On commentator decided to pick apart Geiger's performance, casting doubt on Geiger's performance early in the game, particularly the 37th minute yellow card against Sheanon Williams for "Time wasting."  First there is no such think, it is called "Delaying the Restart of Play."  Now, Geiger is pretty good, but while he was correct within the laws of the game, I think he made a mistake here.  He was too quick with the yellow card, but DC United Coach Ben Olsen was standing right behind Williams complaining about it.  Williams was slowly walking down the pitch and took his sweet time take the throw in.  It was a call within the laws of the game. The problem was that the Williams yellow card probably weighed on Geiger's mind, which is probably what Union midfielder was still in the game after the about the 60th minute.  LaHoud committed a harsh tackle in the 44th minute and got booked for it.  But in the second half, Geiger gave LaHoud a number of talks after fouls which were yellow card worthy.  But Geiger kept him in the game.

People talk about common sense among referees and in fact in training, referees are called upon to rely on Law 18--common sense--when officiating games.  But really what Geiger's problem was not a lack of common sense but a lack of consistency.  He was not consistent in his application of the laws of the game.  He could have, and probably should have, sent off  players (LaHoud in particular) a lot sooner.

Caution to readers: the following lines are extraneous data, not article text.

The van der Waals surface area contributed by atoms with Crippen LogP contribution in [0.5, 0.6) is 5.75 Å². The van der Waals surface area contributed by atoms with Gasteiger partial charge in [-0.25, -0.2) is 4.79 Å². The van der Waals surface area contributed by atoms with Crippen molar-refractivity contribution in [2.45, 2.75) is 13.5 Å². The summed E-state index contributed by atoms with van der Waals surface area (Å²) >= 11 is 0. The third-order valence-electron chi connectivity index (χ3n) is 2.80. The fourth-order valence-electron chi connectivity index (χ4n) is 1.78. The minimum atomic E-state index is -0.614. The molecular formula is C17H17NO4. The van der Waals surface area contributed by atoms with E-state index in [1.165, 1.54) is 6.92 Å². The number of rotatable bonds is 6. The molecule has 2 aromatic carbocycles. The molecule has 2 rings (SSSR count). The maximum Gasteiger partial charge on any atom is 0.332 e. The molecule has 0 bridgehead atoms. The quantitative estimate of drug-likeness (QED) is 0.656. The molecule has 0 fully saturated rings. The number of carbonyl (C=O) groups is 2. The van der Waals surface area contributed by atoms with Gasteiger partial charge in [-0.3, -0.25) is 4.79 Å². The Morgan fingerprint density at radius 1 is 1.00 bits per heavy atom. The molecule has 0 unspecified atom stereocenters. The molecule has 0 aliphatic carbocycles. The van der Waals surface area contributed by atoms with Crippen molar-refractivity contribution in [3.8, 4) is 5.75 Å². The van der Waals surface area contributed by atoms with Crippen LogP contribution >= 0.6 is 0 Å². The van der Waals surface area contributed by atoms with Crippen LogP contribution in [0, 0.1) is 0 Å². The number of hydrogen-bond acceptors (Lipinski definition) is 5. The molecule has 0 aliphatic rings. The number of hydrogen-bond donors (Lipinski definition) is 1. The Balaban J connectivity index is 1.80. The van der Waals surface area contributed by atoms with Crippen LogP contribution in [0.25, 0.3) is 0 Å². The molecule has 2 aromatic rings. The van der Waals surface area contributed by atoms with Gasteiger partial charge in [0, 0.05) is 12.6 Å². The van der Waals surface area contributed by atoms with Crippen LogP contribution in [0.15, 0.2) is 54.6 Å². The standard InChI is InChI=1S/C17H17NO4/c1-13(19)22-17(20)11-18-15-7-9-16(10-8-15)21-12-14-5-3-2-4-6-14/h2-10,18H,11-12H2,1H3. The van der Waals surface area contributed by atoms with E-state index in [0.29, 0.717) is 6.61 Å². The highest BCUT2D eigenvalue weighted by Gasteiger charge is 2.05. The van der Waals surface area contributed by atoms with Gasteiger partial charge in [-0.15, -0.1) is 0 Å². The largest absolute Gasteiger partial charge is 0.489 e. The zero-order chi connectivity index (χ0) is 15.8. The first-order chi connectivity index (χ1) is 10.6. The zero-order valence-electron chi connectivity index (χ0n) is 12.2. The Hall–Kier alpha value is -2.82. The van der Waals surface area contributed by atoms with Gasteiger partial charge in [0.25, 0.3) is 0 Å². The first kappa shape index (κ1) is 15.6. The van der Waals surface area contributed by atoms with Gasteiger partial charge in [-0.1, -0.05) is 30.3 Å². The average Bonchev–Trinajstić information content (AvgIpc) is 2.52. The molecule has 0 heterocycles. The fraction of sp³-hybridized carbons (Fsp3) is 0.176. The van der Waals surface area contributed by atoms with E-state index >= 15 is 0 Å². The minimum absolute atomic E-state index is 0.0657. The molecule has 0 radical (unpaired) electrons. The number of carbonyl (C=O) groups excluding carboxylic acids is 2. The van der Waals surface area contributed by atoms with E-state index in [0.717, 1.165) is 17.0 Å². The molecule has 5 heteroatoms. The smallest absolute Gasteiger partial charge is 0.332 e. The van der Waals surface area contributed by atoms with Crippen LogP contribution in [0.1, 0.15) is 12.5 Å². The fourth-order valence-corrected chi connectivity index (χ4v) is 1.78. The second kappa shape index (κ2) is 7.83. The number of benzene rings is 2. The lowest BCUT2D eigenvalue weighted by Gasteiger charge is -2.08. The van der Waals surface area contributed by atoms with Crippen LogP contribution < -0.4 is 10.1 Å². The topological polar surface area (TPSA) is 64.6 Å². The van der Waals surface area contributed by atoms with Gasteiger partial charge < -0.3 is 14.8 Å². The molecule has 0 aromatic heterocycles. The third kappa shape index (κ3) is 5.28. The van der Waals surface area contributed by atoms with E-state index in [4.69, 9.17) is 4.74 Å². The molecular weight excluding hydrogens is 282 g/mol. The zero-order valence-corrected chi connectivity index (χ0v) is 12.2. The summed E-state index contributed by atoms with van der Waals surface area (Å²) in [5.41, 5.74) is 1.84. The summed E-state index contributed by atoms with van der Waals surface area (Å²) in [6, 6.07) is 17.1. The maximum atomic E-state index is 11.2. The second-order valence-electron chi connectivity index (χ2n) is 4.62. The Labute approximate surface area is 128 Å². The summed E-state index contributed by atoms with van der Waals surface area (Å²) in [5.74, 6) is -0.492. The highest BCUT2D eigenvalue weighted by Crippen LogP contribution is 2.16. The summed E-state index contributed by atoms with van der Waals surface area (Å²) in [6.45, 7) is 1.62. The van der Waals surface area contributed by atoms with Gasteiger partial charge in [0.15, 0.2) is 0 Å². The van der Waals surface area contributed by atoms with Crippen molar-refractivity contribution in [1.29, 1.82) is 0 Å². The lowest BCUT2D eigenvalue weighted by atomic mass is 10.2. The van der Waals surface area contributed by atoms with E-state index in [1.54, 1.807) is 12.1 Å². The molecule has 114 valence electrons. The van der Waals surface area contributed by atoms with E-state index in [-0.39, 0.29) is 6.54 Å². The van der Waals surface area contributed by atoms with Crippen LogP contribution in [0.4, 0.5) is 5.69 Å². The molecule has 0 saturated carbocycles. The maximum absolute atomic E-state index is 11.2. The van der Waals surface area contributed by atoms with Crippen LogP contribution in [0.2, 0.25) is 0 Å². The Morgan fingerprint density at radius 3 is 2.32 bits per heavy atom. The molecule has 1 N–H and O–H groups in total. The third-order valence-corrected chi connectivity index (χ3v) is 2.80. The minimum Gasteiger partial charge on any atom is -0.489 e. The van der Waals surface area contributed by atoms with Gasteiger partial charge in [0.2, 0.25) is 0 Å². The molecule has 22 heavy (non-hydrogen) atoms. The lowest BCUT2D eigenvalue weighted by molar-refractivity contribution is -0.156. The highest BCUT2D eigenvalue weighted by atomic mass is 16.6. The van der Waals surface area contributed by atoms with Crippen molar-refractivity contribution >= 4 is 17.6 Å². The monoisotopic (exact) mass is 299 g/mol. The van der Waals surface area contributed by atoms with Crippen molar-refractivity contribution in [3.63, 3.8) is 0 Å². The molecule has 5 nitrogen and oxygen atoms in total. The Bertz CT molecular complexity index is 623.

But here is the defense Geiger and all those people talking the performance of referees.  Unless you have refereed a game, you can have no idea how fast you have to make decisions.  A referee has at best two seconds to see a play, determine if there is a foul, what foul it is, whether to apply advantage, call a foul and whether circumstances warrant the issuance of a card.  A referee must do this dozens of times a game.  A referee does not have the luxury of instant replay, he must rely upon his eyes, his judgment and the assistance of his assistant referees and fourth official.

In all likelihood, the most critical review of Geiger's performance will come from Geiger himself.  He is a professional, he will examine his performance and look for ways to improve.    Before we line up to figuratively lynch Geiger, maybe we should take a long hard look at the players themselves.  In the end, no referee "gives" a red card, every player who is sent off "earned" that red card.